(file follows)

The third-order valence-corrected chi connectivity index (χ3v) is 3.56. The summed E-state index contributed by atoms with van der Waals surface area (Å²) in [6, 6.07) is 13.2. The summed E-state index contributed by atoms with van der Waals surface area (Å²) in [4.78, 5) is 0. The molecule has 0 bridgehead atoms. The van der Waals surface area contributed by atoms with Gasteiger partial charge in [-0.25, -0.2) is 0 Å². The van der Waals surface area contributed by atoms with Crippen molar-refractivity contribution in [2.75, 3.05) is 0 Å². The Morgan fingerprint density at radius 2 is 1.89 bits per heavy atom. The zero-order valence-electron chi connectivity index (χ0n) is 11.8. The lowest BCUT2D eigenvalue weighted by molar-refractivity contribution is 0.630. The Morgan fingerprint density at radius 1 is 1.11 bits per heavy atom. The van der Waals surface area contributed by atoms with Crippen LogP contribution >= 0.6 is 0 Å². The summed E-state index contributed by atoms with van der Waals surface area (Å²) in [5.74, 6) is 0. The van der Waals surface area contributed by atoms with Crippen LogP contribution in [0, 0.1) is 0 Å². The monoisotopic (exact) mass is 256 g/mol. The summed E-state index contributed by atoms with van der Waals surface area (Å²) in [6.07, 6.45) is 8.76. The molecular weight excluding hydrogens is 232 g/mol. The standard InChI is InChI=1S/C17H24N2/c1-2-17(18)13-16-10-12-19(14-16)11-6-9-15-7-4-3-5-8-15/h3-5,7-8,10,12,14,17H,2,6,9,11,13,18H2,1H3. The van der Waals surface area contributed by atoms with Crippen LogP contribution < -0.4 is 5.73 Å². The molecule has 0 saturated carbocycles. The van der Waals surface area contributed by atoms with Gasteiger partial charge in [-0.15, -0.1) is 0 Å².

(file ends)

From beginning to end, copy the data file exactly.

The third-order valence-corrected chi connectivity index (χ3v) is 3.56. The summed E-state index contributed by atoms with van der Waals surface area (Å²) in [6, 6.07) is 13.2. The summed E-state index contributed by atoms with van der Waals surface area (Å²) in [4.78, 5) is 0. The molecule has 0 bridgehead atoms. The van der Waals surface area contributed by atoms with Gasteiger partial charge in [-0.25, -0.2) is 0 Å². The van der Waals surface area contributed by atoms with Crippen molar-refractivity contribution in [2.75, 3.05) is 0 Å². The Morgan fingerprint density at radius 2 is 1.89 bits per heavy atom. The zero-order valence-electron chi connectivity index (χ0n) is 11.8. The lowest BCUT2D eigenvalue weighted by molar-refractivity contribution is 0.630. The Morgan fingerprint density at radius 1 is 1.11 bits per heavy atom. The van der Waals surface area contributed by atoms with Crippen LogP contribution >= 0.6 is 0 Å². The summed E-state index contributed by atoms with van der Waals surface area (Å²) in [5.74, 6) is 0. The van der Waals surface area contributed by atoms with Crippen LogP contribution in [0, 0.1) is 0 Å². The monoisotopic (exact) mass is 256 g/mol. The summed E-state index contributed by atoms with van der Waals surface area (Å²) in [6.07, 6.45) is 8.76. The molecular weight excluding hydrogens is 232 g/mol. The standard InChI is InChI=1S/C17H24N2/c1-2-17(18)13-16-10-12-19(14-16)11-6-9-15-7-4-3-5-8-15/h3-5,7-8,10,12,14,17H,2,6,9,11,13,18H2,1H3. The van der Waals surface area contributed by atoms with Crippen LogP contribution < -0.4 is 5.73 Å². The molecule has 0 saturated carbocycles. The van der Waals surface area contributed by atoms with Gasteiger partial charge in [-0.15, -0.1) is 0 Å².